Letters – Joseph Richmond to Walter Calverley – 23 Jun 1732

Document Type: Letters
Date: 23 Jun 1732
Correspondent: Joseph Richmond
Recipient: Walter Calverley
Archive Source: NRO 673 2
  • Transcription
  • Comments (0)
  • Change font
    If columns/tables do not appear straight, change font
To Sr  Wr Calvorley in Golden Square			Newcastle 23 June 1732

Honrd Sr,

      Mr Blackett sett forwards for Calverley  on Wednesday last, that morning he called upon Mr Grey but met not with him, being in the Country, as soon as he comes to Town w[hi]ch I expect will be tomorrow I will wait on him, and let you know his Answer about the Bill.

      On Monday Mr Blackett was to wait upon the B[isho]p at Auckland who agreed to renew the two Lives in Kilhope & Welhope for £200, & also add a new life & change another in Lintsgarth for £20, & gave orders to his secretary to draw up the leases accordingly with Mr Blackett & Mrs Blacketts Lives, he still Insists on the old Rent for the Lot or to have it in kind, and of £11.10 fine for adding Mr Blacketts Life in the Lead mines, & renewing the Lease of the Inclosures for 21 Years, w[hi]ch Lease was suffered to expire in 1727, tho[ugh], Mr Allgood says the late B[isho]p would have renewed it without a Fine, when the Agreement was made with him in 1725 for the Lot Oar, if Sr Wm had thought there had been anything in that Lease worth renewing, however, the truth be it was certainly a great neglect not to renew that Lease, especially if it could have been done without a Fine, for tho[ugh] in 1727 no groves were wro[ught] in the Inclosures, they did not know what discoverys might be made therein afterwards, at this time there are severall Tacks let in the Inclosures & the B[isho]p has discharged all the Tackers, but none of those Tryalls are of any Value  except one, and that we think we shall be able to defend, for tho[ugh] its Inclos'd ground, it is a common undivided pasture, w[hi]ch we think won't fall under the Lease or Years, & therefore resolve to keep possession, & try if he'l[l] venture to serve Ejectments; but I hope all matters will be accommodated, for Mr Blackett offered to produce his Books and also try let B[isho]p view the groves, by any Person of Judgem[en]t & Integrity, & he seemingly agreed to be determined thereby both with regard to fine & Rent. Mr Blackett has given orders for filing a Bill, to examine Witnesses about Hexham Boundary, w[hi]ch he propose to ride Imediately after Hexham Sessions, w[hi]ch will be the 12th next month, In the meantime Mr Armstrong is upon his Survey of that Boundary & collecting what evidence he can, There was an old Boundary Book in the hands of Mr Thos Allgood formerly a Bailiff of Hexham w[hi]ch if forthcoming will help to clear up all Disputes. I have just now been w[i]th Mr Grey who says the present Bill will do very well, with the amendment of that part only w[hi]ch calls Mr Allgood to acco[un]t.  I am etc  J.R.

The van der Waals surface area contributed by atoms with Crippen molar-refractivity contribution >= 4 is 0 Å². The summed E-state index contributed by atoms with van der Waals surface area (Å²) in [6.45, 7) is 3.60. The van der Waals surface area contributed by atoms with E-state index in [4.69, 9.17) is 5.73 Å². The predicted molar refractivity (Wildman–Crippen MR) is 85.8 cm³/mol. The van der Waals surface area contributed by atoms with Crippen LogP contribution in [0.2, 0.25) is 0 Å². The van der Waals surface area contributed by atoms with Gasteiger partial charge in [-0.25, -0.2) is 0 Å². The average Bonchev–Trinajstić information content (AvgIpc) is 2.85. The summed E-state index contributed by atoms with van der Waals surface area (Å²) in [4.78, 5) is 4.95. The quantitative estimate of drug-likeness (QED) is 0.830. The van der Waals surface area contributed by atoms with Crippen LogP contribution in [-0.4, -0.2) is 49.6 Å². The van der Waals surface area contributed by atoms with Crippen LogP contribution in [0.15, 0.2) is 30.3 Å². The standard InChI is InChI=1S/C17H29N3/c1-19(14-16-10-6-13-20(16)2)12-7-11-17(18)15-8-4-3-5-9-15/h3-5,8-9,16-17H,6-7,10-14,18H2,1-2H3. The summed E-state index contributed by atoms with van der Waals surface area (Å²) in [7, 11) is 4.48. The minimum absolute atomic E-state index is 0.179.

Leave a comment

We welcome further information or corrections on topics and incidents mentioned in individual letters. It might take a while before your comments are checked for adding to public view within the website. We cannot undertake further research in response to questions.

Your email is never published nor shared. Required fields are marked *


General Discussion
Suggested correction or addition


  Return to search results or refine/create new search
The Dukesfield Smelters and Carriers Project aimed to celebrate and discover the heritage of the Dukesfield Arches & lead carriers' routes between Blaydon and the lead mines of Allendale and Weardale. A two year community project, it was led by the Friends of the North Pennines in partnership with Hexhamshire and Slaley Parish Councils and the active support of Allendale Estates. It was funded by the Heritage Lottery Fund and the generous support of other sponsors. Friends of the North Pennines: Charity No:1137467